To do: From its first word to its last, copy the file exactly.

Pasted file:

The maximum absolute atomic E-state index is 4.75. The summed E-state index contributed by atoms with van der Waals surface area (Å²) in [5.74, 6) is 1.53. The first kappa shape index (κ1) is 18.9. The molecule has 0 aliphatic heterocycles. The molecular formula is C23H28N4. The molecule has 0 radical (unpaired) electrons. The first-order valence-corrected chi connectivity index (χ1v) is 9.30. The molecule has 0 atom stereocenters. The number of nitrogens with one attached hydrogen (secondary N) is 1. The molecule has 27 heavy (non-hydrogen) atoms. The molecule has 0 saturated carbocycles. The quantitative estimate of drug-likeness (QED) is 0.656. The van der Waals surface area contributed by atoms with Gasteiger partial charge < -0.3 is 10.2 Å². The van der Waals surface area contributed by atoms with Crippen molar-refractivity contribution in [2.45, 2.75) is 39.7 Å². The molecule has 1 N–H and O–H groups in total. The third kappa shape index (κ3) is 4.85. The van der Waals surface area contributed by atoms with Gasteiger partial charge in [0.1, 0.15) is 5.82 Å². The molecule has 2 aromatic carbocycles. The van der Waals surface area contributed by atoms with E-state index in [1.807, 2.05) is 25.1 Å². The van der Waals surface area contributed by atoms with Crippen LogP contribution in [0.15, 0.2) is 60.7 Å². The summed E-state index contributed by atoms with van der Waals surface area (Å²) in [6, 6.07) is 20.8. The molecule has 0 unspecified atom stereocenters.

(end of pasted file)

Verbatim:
The maximum absolute atomic E-state index is 4.75. The summed E-state index contributed by atoms with van der Waals surface area (Å²) in [5.74, 6) is 1.53. The first kappa shape index (κ1) is 18.9. The molecule has 0 aliphatic heterocycles. The molecular formula is C23H28N4. The molecule has 0 radical (unpaired) electrons. The first-order valence-corrected chi connectivity index (χ1v) is 9.30. The molecule has 0 atom stereocenters. The number of nitrogens with one attached hydrogen (secondary N) is 1. The molecule has 27 heavy (non-hydrogen) atoms. The molecule has 0 saturated carbocycles. The quantitative estimate of drug-likeness (QED) is 0.656. The van der Waals surface area contributed by atoms with Gasteiger partial charge < -0.3 is 10.2 Å². The van der Waals surface area contributed by atoms with Crippen molar-refractivity contribution in [2.45, 2.75) is 39.7 Å². The molecule has 1 N–H and O–H groups in total. The third kappa shape index (κ3) is 4.85. The van der Waals surface area contributed by atoms with Gasteiger partial charge in [0.1, 0.15) is 5.82 Å². The molecule has 2 aromatic carbocycles. The van der Waals surface area contributed by atoms with E-state index in [1.807, 2.05) is 25.1 Å². The van der Waals surface area contributed by atoms with Crippen LogP contribution in [0.15, 0.2) is 60.7 Å². The summed E-state index contributed by atoms with van der Waals surface area (Å²) in [6, 6.07) is 20.8. The molecule has 0 unspecified atom stereocenters.